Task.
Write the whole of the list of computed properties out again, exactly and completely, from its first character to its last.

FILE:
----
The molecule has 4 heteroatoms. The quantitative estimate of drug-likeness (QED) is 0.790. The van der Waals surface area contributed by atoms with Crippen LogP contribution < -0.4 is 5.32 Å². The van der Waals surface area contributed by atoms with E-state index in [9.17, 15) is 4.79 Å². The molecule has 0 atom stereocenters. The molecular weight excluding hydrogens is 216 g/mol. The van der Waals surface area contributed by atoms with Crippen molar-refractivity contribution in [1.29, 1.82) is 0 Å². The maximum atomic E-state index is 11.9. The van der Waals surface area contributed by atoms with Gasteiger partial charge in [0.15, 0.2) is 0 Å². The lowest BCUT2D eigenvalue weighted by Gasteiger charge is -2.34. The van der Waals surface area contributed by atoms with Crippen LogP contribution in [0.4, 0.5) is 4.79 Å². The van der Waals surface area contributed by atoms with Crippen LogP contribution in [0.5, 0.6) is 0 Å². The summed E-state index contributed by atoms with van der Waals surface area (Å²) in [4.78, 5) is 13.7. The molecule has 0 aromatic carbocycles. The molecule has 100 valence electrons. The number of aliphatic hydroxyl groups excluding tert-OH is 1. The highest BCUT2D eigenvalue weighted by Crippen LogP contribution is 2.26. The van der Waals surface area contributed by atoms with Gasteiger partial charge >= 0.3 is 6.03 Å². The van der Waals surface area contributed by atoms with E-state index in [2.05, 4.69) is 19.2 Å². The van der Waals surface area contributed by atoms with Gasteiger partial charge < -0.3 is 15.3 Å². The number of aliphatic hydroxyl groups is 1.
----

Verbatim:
The molecule has 4 heteroatoms. The quantitative estimate of drug-likeness (QED) is 0.790. The van der Waals surface area contributed by atoms with Crippen LogP contribution < -0.4 is 5.32 Å². The van der Waals surface area contributed by atoms with E-state index in [9.17, 15) is 4.79 Å². The molecule has 0 atom stereocenters. The molecular weight excluding hydrogens is 216 g/mol. The van der Waals surface area contributed by atoms with Crippen molar-refractivity contribution in [1.29, 1.82) is 0 Å². The maximum atomic E-state index is 11.9. The van der Waals surface area contributed by atoms with Gasteiger partial charge in [0.15, 0.2) is 0 Å². The lowest BCUT2D eigenvalue weighted by Gasteiger charge is -2.34. The van der Waals surface area contributed by atoms with Crippen LogP contribution in [0.4, 0.5) is 4.79 Å². The van der Waals surface area contributed by atoms with Crippen LogP contribution in [0.5, 0.6) is 0 Å². The summed E-state index contributed by atoms with van der Waals surface area (Å²) in [4.78, 5) is 13.7. The molecule has 0 aromatic carbocycles. The molecule has 100 valence electrons. The number of aliphatic hydroxyl groups excluding tert-OH is 1. The highest BCUT2D eigenvalue weighted by Crippen LogP contribution is 2.26. The van der Waals surface area contributed by atoms with Gasteiger partial charge >= 0.3 is 6.03 Å². The van der Waals surface area contributed by atoms with E-state index in [2.05, 4.69) is 19.2 Å². The van der Waals surface area contributed by atoms with Gasteiger partial charge < -0.3 is 15.3 Å². The number of aliphatic hydroxyl groups is 1.